On the threshold of 2018, The Wire revisits some uplifting moments from 2017. Here’s 2017: The Year in Hope.
It’s been a hard few thousand years to be Dalit and clearly, 2017 was no exception. But it was also a year in which Dalit men and women spun threads of hope everyone could cling to, except Dalit women shined especially bright. They shattered public myths of what Dalit women could do, look like or mean for the country as a whole.
In early January, Roshmita Harimurthy glided through the Miss Universe pageant in Manila. Last year back home, she effortlessly switched between sharing B.R. Ambedkar’s ideas on women’s equality and what her crown meant for her community. Harimurthy not only embraced her Dalit roots (her father is Dalit) but unlike most beauty-pageant contestants, who balk at meaningful politics, Hairmurthy unflinchingly declared Ambedkar as her inspiration. Her win flouted the public perception of what Dalit women could look like – among others also as mainstream (albeit white) ideals of beauty. But it was her openness about caste that drove home just how big a deal it was for a Dalit, Ambedkar-quoting girl to become a beauty queen representing India.
But not all Dalit women participate in beauty pageants, or even in live in cities. Savita Devi, from the village of Dibra near Patna, showed that rural Dalit women are just as good at wrecking stereotypes as their urban counterparts. As the leader of the first women-led Mahadalit drum band in eastern India, Savita Devi defied protests to learn and practice drumming, traditionally an art-form for men. The band of over ten Dalit women now performs at weddings and other occasions, even at temples – and sometimes in front of homes of domestic abusers, when they hear a woman inside being attacked.
Dalit women have it a lot worse than even Dalit men – abused not only because of caste but also gender. Since the death of her son Rohith in 2016, Radhika Vemula has been the face of resistance to such abuse – which she received from local authorities (who were more interested in her private relationships than her son’s life), her husband (who suddenly reappeared in time to refute their Dalitness) and even the state. At the start of this year, she and her older son Raja were arrested for trying to visit Rohith’s statue at the University of Hyderabad campus on the first anniversary of his death. Only days later, the state government declared their caste certificates ‘fraudulent’. This level of harassment could easily warrant her withdrawal from the fight. But Radhika persisted.
Through 2017, she leaned in to make her demand for justice even harder to ignore. The middle-aged Radhika attended protests across the country, led marches and visited Dalit settlements to discuss their common struggles and advocate for the anti-discrimination Rohith Act to protect Dalit students on campuses.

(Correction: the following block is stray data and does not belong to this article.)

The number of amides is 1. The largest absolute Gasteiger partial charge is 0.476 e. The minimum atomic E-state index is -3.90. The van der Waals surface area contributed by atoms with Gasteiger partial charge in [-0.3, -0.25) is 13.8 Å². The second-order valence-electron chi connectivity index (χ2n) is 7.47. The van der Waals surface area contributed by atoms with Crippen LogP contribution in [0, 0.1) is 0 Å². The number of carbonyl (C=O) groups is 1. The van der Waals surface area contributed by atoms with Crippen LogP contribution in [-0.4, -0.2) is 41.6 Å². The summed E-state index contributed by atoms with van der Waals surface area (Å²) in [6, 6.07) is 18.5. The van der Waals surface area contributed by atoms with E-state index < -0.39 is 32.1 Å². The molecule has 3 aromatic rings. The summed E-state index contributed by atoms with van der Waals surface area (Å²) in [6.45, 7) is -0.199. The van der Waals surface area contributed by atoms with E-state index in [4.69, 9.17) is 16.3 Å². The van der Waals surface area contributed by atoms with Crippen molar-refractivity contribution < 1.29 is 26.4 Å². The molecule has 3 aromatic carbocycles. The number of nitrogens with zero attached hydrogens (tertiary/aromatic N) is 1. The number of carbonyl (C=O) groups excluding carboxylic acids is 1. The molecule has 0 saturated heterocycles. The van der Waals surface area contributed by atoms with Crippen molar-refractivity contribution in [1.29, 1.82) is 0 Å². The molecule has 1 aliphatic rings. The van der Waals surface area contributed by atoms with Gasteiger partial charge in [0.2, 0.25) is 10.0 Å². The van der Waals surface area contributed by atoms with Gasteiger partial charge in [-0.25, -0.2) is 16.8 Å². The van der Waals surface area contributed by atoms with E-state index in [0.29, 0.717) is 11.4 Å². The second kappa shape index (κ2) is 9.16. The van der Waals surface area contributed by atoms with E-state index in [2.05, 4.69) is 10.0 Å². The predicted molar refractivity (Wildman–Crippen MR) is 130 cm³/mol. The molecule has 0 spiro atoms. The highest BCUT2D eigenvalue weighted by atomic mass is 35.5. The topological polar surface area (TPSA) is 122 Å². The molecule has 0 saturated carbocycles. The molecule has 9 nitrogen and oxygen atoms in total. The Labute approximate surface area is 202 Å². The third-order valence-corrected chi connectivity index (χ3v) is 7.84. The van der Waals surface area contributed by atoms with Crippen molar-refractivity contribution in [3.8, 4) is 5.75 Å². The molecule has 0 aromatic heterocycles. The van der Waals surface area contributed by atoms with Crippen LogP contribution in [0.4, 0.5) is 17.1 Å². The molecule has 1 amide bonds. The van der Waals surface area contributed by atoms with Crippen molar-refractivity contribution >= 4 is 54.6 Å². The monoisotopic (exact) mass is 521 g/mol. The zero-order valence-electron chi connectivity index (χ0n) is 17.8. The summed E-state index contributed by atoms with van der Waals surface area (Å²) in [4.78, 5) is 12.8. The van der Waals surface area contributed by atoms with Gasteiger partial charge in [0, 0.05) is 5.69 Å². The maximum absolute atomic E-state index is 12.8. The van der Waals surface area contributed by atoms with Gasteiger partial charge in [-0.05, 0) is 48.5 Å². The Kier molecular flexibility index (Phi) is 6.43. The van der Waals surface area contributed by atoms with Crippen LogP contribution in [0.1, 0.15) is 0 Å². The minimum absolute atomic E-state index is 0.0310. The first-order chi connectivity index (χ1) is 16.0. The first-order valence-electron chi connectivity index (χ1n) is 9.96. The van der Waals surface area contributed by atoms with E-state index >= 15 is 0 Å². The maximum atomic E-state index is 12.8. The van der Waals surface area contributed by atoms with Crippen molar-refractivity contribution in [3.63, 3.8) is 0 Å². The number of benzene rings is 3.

While her work places her as a formidable Dalit leader, Radhika is hardly just that. By aligning her fight with Fathima Nafees – the mother of Najeeb, the JNU student who ‘mysteriously disappeared’ a year before – and supporting Adivasi and trans movements, Radhika is building a resistance that stands for all marginalised communities.
As Dalit resistance grows stronger at home, a groundbreaking book jolted the international literary world and forced it to pay attention to the reality of Dalit lives. Sujatha Gidla published her memoir Ants Among Elephants, which the Economist called the “most striking work of non-fiction set in India since Katherine Boo’s Behind the Beautiful Forevers”. Based mainly on the lives of her mother Manjula, and her uncle K G Satyamurthy, the prominent poet and co-founder of the People’s War Group, Gidla recounts lives on the intersection of ‘lower’ caste, poverty and gender. She describes eye-opening years at college, where she met ‘Brahmin Christian’ girls for the first time, who treated her with the same disdain she received from ‘upper’ caste Hindus. In the US, she realised she wasn’t so ‘untouchable’ after all. Ants Among Elephants is a tremendous literary achievement, but equal among Gidla’s victories is that she puts the rightfully severe spotlight on Dalit abuse that’s escaped international scrutiny for decades.
Gidla wasn’t the only NRI Dalit woman who made headlines. Raya Sarkar, a 24-year law student at UC-Davis, published a list on Facebook of alleged sexual predators in South Asian academia. With over 61 names, including prominent professors in Indian and Western universities, ‘The List’ created a maelstrom in academic circles and among established feminists that lasted for months. Sarkar’s revolutionary intervention was a new, radical thrust against sexual harassment. From shifting the attention away from the ‘victims’, it restored power where it usually deserves to be – with the women.
Yashica Dutt is a writer covering issues of gender, identity and culture.